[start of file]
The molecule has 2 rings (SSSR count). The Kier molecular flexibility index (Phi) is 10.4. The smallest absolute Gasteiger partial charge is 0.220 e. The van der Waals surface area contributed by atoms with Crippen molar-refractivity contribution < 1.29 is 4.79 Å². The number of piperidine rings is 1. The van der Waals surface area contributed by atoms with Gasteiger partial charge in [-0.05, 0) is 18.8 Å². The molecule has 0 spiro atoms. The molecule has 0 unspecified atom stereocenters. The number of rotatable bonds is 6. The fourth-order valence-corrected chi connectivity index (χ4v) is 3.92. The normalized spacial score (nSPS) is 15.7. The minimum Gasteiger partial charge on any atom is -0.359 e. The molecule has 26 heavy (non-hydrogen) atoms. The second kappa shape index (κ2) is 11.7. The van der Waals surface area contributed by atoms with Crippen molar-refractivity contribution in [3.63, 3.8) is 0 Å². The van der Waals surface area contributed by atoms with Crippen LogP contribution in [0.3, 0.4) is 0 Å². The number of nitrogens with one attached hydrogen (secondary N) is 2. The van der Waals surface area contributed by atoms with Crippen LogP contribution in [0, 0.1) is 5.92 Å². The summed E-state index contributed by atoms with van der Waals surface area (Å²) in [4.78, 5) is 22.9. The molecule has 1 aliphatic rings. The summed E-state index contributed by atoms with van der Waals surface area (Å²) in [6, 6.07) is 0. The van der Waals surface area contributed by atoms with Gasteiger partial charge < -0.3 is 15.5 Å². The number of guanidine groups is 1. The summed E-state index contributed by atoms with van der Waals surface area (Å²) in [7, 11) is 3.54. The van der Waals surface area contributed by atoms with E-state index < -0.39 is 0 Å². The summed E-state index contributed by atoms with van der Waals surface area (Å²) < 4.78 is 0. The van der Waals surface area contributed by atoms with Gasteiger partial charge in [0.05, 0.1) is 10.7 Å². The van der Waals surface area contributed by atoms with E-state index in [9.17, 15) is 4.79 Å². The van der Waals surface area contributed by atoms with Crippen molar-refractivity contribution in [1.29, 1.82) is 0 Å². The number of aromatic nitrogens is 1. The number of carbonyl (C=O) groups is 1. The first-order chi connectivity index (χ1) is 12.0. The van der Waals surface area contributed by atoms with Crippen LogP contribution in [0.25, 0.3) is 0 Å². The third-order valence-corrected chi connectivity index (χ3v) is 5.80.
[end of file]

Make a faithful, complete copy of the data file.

The molecule has 2 rings (SSSR count). The Kier molecular flexibility index (Phi) is 10.4. The smallest absolute Gasteiger partial charge is 0.220 e. The van der Waals surface area contributed by atoms with Crippen molar-refractivity contribution < 1.29 is 4.79 Å². The number of piperidine rings is 1. The van der Waals surface area contributed by atoms with Gasteiger partial charge in [-0.05, 0) is 18.8 Å². The molecule has 0 spiro atoms. The molecule has 0 unspecified atom stereocenters. The number of rotatable bonds is 6. The fourth-order valence-corrected chi connectivity index (χ4v) is 3.92. The normalized spacial score (nSPS) is 15.7. The minimum Gasteiger partial charge on any atom is -0.359 e. The molecule has 26 heavy (non-hydrogen) atoms. The second kappa shape index (κ2) is 11.7. The van der Waals surface area contributed by atoms with Crippen molar-refractivity contribution in [3.63, 3.8) is 0 Å². The van der Waals surface area contributed by atoms with Crippen LogP contribution in [0.3, 0.4) is 0 Å². The number of nitrogens with one attached hydrogen (secondary N) is 2. The van der Waals surface area contributed by atoms with Crippen LogP contribution in [0, 0.1) is 5.92 Å². The summed E-state index contributed by atoms with van der Waals surface area (Å²) in [4.78, 5) is 22.9. The molecule has 1 aliphatic rings. The summed E-state index contributed by atoms with van der Waals surface area (Å²) in [6, 6.07) is 0. The van der Waals surface area contributed by atoms with Gasteiger partial charge < -0.3 is 15.5 Å². The number of guanidine groups is 1. The summed E-state index contributed by atoms with van der Waals surface area (Å²) in [7, 11) is 3.54. The van der Waals surface area contributed by atoms with E-state index < -0.39 is 0 Å². The summed E-state index contributed by atoms with van der Waals surface area (Å²) < 4.78 is 0. The van der Waals surface area contributed by atoms with Gasteiger partial charge in [0.05, 0.1) is 10.7 Å². The van der Waals surface area contributed by atoms with E-state index in [9.17, 15) is 4.79 Å². The van der Waals surface area contributed by atoms with Crippen molar-refractivity contribution in [1.29, 1.82) is 0 Å². The number of aromatic nitrogens is 1. The number of carbonyl (C=O) groups is 1. The first-order chi connectivity index (χ1) is 12.0. The van der Waals surface area contributed by atoms with Crippen LogP contribution in [0.25, 0.3) is 0 Å². The third-order valence-corrected chi connectivity index (χ3v) is 5.80.